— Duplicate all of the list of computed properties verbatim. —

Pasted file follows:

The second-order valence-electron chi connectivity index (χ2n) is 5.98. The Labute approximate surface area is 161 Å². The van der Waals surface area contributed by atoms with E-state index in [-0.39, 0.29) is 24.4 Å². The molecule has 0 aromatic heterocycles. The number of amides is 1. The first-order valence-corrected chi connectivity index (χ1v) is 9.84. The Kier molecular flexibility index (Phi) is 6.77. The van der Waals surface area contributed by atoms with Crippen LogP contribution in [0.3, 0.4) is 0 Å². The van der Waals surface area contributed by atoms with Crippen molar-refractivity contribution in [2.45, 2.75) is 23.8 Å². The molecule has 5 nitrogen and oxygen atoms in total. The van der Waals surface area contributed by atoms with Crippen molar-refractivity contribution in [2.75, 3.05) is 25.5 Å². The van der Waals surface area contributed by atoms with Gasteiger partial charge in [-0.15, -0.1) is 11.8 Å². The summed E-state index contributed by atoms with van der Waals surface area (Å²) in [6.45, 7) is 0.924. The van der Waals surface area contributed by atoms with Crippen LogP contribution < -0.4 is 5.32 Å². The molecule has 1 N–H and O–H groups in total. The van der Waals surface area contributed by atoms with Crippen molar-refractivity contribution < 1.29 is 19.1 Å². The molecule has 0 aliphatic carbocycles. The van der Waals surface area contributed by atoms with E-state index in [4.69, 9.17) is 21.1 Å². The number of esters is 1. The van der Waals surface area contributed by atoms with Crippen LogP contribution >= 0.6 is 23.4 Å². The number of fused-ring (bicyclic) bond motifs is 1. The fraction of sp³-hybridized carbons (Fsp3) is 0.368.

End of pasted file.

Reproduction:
The second-order valence-electron chi connectivity index (χ2n) is 5.98. The Labute approximate surface area is 161 Å². The van der Waals surface area contributed by atoms with E-state index in [-0.39, 0.29) is 24.4 Å². The molecule has 0 aromatic heterocycles. The number of amides is 1. The first-order valence-corrected chi connectivity index (χ1v) is 9.84. The Kier molecular flexibility index (Phi) is 6.77. The van der Waals surface area contributed by atoms with Crippen LogP contribution in [0.3, 0.4) is 0 Å². The van der Waals surface area contributed by atoms with Crippen molar-refractivity contribution in [2.45, 2.75) is 23.8 Å². The molecule has 5 nitrogen and oxygen atoms in total. The van der Waals surface area contributed by atoms with Crippen molar-refractivity contribution in [2.75, 3.05) is 25.5 Å². The van der Waals surface area contributed by atoms with Gasteiger partial charge in [-0.15, -0.1) is 11.8 Å². The summed E-state index contributed by atoms with van der Waals surface area (Å²) in [6.45, 7) is 0.924. The van der Waals surface area contributed by atoms with Crippen LogP contribution < -0.4 is 5.32 Å². The molecule has 1 N–H and O–H groups in total. The van der Waals surface area contributed by atoms with Crippen molar-refractivity contribution < 1.29 is 19.1 Å². The molecule has 0 aliphatic carbocycles. The van der Waals surface area contributed by atoms with E-state index in [4.69, 9.17) is 21.1 Å². The number of esters is 1. The van der Waals surface area contributed by atoms with Crippen LogP contribution >= 0.6 is 23.4 Å². The number of fused-ring (bicyclic) bond motifs is 1. The fraction of sp³-hybridized carbons (Fsp3) is 0.368.